The cancer is over, now what?

Understanding risk, changing outcomes

Authors

  • Kevin C. Oeffinger MD,

    Corresponding author
    1. Department of Pediatrics, Memorial Sloan-Kettering Cancer Center, New York, New York
    2. Department of Medicine, Memorial Sloan-Kettering Cancer Center, New York, New YorkThe articles in this supplement represent presentations and discussions at the “International Workshop on Adolescents and Young Adults with Cancer: Toward Better Outcomes in Canada” that was held in Toronto, Ontario, March 11-13, 2010.
    • Memorial Sloan-Kettering Cancer Center, 600 East 66th Street, New York, NY 10065
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    • Fax: (646) 888-4923

  • Emily S. Tonorezos MD, MPH

    1. Department of Medicine, Memorial Sloan-Kettering Cancer Center, New York, New YorkThe articles in this supplement represent presentations and discussions at the “International Workshop on Adolescents and Young Adults with Cancer: Toward Better Outcomes in Canada” that was held in Toronto, Ontario, March 11-13, 2010.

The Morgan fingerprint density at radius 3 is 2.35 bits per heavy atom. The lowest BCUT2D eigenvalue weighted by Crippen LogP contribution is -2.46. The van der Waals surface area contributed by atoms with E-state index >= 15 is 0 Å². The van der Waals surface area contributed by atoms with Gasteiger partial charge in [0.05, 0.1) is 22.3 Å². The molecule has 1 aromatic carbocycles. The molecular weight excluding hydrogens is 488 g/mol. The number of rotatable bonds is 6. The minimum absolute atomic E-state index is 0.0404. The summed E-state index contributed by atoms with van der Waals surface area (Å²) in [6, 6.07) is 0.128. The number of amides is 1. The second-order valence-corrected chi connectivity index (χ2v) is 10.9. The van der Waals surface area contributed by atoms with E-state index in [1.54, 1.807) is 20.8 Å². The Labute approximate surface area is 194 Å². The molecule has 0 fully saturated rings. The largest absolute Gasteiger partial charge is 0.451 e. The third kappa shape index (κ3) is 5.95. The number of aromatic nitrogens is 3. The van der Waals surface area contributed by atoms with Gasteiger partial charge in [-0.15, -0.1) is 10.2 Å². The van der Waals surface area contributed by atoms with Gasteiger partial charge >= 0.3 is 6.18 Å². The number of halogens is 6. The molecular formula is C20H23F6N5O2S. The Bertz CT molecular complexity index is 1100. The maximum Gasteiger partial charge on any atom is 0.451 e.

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Abstract

About 26,000 adolescents and young adults ages 15 to 29 years are diagnosed with invasive cancer each year. Although >80% will survive beyond 5 years from their cancer diagnosis, many will develop serious morbidity or die prematurely secondary to health problems in part related to their cancer therapy. This article provides a brief overview of mortality, morbidity, and health status among long-term survivors of adolescent and young adult (AYA) cancer. Four examples were used to illustrate the potential of risk-reducing strategies: breast cancer after chest irradiation, coronary artery disease after chest irradiation, cardiovascular disease in testicular cancer survivors, and the multitude of health problems faced by survivors receiving an allogeneic hematopoietic stem cell transplant. A conceptual model for risk-based health care was presented and future directions of the delivery of care for AYA cancer survivors discussed. Cancer 2011;117(10 suppl):2250–7. © 2011 American Cancer Society.

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